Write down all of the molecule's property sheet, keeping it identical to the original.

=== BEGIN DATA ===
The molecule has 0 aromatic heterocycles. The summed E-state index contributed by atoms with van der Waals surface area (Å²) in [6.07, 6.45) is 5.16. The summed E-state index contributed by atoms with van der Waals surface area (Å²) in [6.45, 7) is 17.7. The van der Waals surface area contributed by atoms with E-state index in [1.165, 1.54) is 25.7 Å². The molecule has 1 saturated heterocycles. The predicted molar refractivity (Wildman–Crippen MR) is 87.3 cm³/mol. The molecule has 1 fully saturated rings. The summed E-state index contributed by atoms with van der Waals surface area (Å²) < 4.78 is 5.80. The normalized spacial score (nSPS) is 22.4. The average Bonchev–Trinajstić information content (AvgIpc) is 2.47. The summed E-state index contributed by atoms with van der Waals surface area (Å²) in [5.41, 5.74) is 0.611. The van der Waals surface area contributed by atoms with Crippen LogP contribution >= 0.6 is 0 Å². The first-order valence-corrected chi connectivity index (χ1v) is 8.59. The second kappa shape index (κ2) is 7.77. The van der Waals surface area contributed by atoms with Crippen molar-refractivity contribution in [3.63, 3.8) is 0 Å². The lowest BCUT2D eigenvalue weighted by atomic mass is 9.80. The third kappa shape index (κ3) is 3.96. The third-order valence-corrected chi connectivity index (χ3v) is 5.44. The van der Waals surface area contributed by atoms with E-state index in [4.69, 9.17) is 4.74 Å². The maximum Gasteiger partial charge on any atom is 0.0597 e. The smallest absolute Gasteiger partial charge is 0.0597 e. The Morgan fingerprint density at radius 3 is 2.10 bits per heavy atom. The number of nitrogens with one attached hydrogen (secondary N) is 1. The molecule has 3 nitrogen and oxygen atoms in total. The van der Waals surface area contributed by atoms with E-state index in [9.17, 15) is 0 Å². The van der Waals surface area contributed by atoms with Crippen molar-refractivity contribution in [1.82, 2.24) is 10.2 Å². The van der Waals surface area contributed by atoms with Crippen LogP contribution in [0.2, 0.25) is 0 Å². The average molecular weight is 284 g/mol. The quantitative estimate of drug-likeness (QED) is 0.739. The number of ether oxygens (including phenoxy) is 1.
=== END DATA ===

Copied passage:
The molecule has 0 aromatic heterocycles. The summed E-state index contributed by atoms with van der Waals surface area (Å²) in [6.07, 6.45) is 5.16. The summed E-state index contributed by atoms with van der Waals surface area (Å²) in [6.45, 7) is 17.7. The van der Waals surface area contributed by atoms with E-state index in [1.165, 1.54) is 25.7 Å². The molecule has 1 saturated heterocycles. The predicted molar refractivity (Wildman–Crippen MR) is 87.3 cm³/mol. The molecule has 1 fully saturated rings. The summed E-state index contributed by atoms with van der Waals surface area (Å²) < 4.78 is 5.80. The normalized spacial score (nSPS) is 22.4. The average Bonchev–Trinajstić information content (AvgIpc) is 2.47. The summed E-state index contributed by atoms with van der Waals surface area (Å²) in [5.41, 5.74) is 0.611. The van der Waals surface area contributed by atoms with Crippen LogP contribution >= 0.6 is 0 Å². The first-order valence-corrected chi connectivity index (χ1v) is 8.59. The second kappa shape index (κ2) is 7.77. The van der Waals surface area contributed by atoms with Crippen molar-refractivity contribution in [3.63, 3.8) is 0 Å². The lowest BCUT2D eigenvalue weighted by atomic mass is 9.80. The third kappa shape index (κ3) is 3.96. The third-order valence-corrected chi connectivity index (χ3v) is 5.44. The van der Waals surface area contributed by atoms with E-state index in [4.69, 9.17) is 4.74 Å². The maximum Gasteiger partial charge on any atom is 0.0597 e. The smallest absolute Gasteiger partial charge is 0.0597 e. The Morgan fingerprint density at radius 3 is 2.10 bits per heavy atom. The number of nitrogens with one attached hydrogen (secondary N) is 1. The molecule has 3 nitrogen and oxygen atoms in total. The van der Waals surface area contributed by atoms with E-state index in [9.17, 15) is 0 Å². The van der Waals surface area contributed by atoms with Crippen molar-refractivity contribution in [1.82, 2.24) is 10.2 Å². The van der Waals surface area contributed by atoms with Crippen LogP contribution in [0.2, 0.25) is 0 Å². The average molecular weight is 284 g/mol. The quantitative estimate of drug-likeness (QED) is 0.739. The number of ether oxygens (including phenoxy) is 1.